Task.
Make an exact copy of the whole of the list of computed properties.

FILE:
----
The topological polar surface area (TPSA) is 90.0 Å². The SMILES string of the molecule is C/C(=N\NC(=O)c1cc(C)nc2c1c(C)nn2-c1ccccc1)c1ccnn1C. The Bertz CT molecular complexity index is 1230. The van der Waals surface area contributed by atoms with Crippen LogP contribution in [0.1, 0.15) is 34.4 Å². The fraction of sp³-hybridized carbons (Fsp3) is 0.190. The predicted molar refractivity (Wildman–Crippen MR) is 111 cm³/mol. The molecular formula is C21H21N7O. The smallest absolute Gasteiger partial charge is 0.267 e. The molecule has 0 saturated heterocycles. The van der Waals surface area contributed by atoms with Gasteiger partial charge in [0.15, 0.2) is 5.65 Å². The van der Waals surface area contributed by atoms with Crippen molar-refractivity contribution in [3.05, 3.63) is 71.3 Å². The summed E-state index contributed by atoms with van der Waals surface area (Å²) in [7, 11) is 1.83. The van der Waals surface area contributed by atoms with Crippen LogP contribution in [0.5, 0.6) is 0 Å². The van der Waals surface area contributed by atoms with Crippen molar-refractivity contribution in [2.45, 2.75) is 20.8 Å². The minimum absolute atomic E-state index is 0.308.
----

The topological polar surface area (TPSA) is 90.0 Å². The SMILES string of the molecule is C/C(=N\NC(=O)c1cc(C)nc2c1c(C)nn2-c1ccccc1)c1ccnn1C. The Bertz CT molecular complexity index is 1230. The van der Waals surface area contributed by atoms with Crippen LogP contribution in [0.1, 0.15) is 34.4 Å². The fraction of sp³-hybridized carbons (Fsp3) is 0.190. The predicted molar refractivity (Wildman–Crippen MR) is 111 cm³/mol. The molecular formula is C21H21N7O. The smallest absolute Gasteiger partial charge is 0.267 e. The molecule has 0 saturated heterocycles. The van der Waals surface area contributed by atoms with Gasteiger partial charge in [0.15, 0.2) is 5.65 Å². The van der Waals surface area contributed by atoms with Crippen molar-refractivity contribution in [3.05, 3.63) is 71.3 Å². The summed E-state index contributed by atoms with van der Waals surface area (Å²) in [7, 11) is 1.83. The van der Waals surface area contributed by atoms with Crippen LogP contribution in [0.5, 0.6) is 0 Å². The van der Waals surface area contributed by atoms with Crippen molar-refractivity contribution in [2.45, 2.75) is 20.8 Å². The minimum absolute atomic E-state index is 0.308.